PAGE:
ELDERFIELD: An area of American visual art of great interest to you is, I know, movies of the 1950s, such as A Face in the Crowd, Ace in the Hole, and Sweet Smell of Success. What is it about these that attract you? And do you see a relationship between them and the kind of narrative dramas you have painted — more in The Brazil Series, though, than in The Asia Series?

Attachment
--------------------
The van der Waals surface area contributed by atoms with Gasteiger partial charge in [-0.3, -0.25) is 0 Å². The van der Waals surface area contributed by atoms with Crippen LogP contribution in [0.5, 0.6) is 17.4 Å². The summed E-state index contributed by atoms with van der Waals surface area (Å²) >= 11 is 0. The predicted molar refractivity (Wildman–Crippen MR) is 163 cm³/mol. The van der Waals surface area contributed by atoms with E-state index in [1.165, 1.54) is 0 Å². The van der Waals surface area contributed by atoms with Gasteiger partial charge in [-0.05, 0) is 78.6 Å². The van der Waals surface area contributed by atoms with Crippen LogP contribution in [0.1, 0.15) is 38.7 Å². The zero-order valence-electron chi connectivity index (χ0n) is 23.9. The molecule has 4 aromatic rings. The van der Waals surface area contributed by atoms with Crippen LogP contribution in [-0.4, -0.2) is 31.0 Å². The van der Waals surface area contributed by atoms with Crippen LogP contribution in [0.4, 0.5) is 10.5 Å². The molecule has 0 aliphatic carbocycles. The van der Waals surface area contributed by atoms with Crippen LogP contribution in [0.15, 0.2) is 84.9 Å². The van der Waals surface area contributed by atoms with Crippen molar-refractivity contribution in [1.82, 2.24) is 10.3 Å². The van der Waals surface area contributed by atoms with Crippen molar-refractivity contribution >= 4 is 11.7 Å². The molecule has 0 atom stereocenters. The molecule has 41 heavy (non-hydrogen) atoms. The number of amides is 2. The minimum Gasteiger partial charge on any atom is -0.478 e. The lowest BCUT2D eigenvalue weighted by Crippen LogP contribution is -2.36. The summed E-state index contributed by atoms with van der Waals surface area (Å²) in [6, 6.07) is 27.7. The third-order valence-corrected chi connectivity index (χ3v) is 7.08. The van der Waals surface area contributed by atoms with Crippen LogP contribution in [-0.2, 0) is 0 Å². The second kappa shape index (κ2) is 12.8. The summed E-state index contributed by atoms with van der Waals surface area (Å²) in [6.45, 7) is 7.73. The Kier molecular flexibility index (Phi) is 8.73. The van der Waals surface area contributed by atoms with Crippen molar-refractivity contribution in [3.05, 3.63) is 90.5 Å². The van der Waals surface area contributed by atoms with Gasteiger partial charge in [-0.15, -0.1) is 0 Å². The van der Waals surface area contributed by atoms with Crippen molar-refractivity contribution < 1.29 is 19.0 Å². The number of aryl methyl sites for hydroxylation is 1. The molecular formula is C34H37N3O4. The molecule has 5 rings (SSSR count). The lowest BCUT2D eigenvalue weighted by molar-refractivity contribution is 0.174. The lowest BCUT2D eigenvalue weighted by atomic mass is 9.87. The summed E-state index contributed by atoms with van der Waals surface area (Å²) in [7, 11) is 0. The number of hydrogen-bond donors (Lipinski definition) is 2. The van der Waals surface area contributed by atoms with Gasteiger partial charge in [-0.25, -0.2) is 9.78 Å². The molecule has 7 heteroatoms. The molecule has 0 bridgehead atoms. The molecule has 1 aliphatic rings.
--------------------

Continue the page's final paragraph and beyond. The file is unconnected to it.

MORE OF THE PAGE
DYLAN: Face in the Crowd — that's so current, isn't it? You can watch any of those TV personalities, and if you've seen Face in the Crowd, you know there's probably some Lonesome Rhodes in all of them. The whole country is like their flock of sheep. I grew up in a small town hidden from the outside world, and the films from the '40s and '50s were like a window into the future, like classic literature, and had great meaning. It's hard to explain that, especially in this age of narcissism and self-surveillance. A lot of people wouldn't know they are alive unless they have photos of themselves to prove it — from the cradle to the grave, actually. The movies that we grew up watching seemed to be tuned to a higher vibration. They weren't about us, they were about people bigger than us, living more on the edge than us — strange morality tales, more like Greek theater. Individuals overcame problems instead of merely surviving them, so you knew you could do that too. The people we saw on the screen were more real than real people. They were exemplary. Cult figures. Heroes and heroines. Anti-heroes. Top of the world. Brute force. Themes of salvation. Echoes of Shakespeare and of Aeschylus. Those films had a powerful effect on all of us who grew up with them. Like schoolboy lessons. Sure, I see a relationship. There's always been a relationship.